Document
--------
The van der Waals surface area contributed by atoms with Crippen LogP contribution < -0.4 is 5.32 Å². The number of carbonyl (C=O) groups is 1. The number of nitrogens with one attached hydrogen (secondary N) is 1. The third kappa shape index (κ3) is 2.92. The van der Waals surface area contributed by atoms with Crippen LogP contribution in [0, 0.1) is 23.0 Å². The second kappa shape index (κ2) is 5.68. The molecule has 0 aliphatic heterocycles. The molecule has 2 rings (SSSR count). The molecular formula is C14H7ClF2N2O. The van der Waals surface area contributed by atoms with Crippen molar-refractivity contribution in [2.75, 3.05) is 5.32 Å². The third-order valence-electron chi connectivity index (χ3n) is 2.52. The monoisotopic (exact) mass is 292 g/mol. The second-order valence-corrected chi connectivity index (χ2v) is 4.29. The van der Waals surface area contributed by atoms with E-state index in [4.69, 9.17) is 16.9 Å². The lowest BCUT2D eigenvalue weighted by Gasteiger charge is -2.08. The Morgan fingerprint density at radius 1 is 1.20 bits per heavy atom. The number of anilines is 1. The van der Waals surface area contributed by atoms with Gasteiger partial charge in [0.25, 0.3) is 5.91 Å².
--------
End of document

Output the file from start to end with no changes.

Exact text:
The van der Waals surface area contributed by atoms with Crippen LogP contribution < -0.4 is 5.32 Å². The number of carbonyl (C=O) groups is 1. The number of nitrogens with one attached hydrogen (secondary N) is 1. The third kappa shape index (κ3) is 2.92. The van der Waals surface area contributed by atoms with Crippen LogP contribution in [0, 0.1) is 23.0 Å². The second kappa shape index (κ2) is 5.68. The molecule has 0 aliphatic heterocycles. The molecule has 2 rings (SSSR count). The molecular formula is C14H7ClF2N2O. The van der Waals surface area contributed by atoms with Crippen molar-refractivity contribution in [2.75, 3.05) is 5.32 Å². The third-order valence-electron chi connectivity index (χ3n) is 2.52. The monoisotopic (exact) mass is 292 g/mol. The second-order valence-corrected chi connectivity index (χ2v) is 4.29. The van der Waals surface area contributed by atoms with E-state index in [4.69, 9.17) is 16.9 Å². The lowest BCUT2D eigenvalue weighted by Gasteiger charge is -2.08. The Morgan fingerprint density at radius 1 is 1.20 bits per heavy atom. The number of anilines is 1. The van der Waals surface area contributed by atoms with Gasteiger partial charge in [0.25, 0.3) is 5.91 Å².